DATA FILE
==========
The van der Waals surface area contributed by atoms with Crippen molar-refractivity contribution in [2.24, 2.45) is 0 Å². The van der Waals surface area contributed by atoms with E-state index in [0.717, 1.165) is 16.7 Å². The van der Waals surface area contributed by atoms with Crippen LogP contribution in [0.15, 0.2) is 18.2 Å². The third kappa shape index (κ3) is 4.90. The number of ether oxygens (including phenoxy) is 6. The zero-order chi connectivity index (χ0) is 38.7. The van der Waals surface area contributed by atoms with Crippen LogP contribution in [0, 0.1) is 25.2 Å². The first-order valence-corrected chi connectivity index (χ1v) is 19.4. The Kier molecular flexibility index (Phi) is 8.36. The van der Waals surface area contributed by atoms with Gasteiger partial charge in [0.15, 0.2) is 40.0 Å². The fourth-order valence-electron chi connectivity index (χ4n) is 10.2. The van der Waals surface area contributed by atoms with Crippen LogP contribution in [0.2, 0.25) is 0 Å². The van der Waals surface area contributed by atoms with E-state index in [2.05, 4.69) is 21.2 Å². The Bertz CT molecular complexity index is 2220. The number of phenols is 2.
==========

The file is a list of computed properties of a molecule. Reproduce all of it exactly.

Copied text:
The van der Waals surface area contributed by atoms with Crippen molar-refractivity contribution in [2.24, 2.45) is 0 Å². The van der Waals surface area contributed by atoms with E-state index in [0.717, 1.165) is 16.7 Å². The van der Waals surface area contributed by atoms with Crippen LogP contribution in [0.15, 0.2) is 18.2 Å². The third kappa shape index (κ3) is 4.90. The number of ether oxygens (including phenoxy) is 6. The zero-order chi connectivity index (χ0) is 38.7. The van der Waals surface area contributed by atoms with Crippen LogP contribution in [0, 0.1) is 25.2 Å². The first-order valence-corrected chi connectivity index (χ1v) is 19.4. The Kier molecular flexibility index (Phi) is 8.36. The van der Waals surface area contributed by atoms with Gasteiger partial charge in [0.15, 0.2) is 40.0 Å². The fourth-order valence-electron chi connectivity index (χ4n) is 10.2. The van der Waals surface area contributed by atoms with Crippen LogP contribution in [0.2, 0.25) is 0 Å². The van der Waals surface area contributed by atoms with E-state index in [2.05, 4.69) is 21.2 Å². The Bertz CT molecular complexity index is 2220. The number of phenols is 2.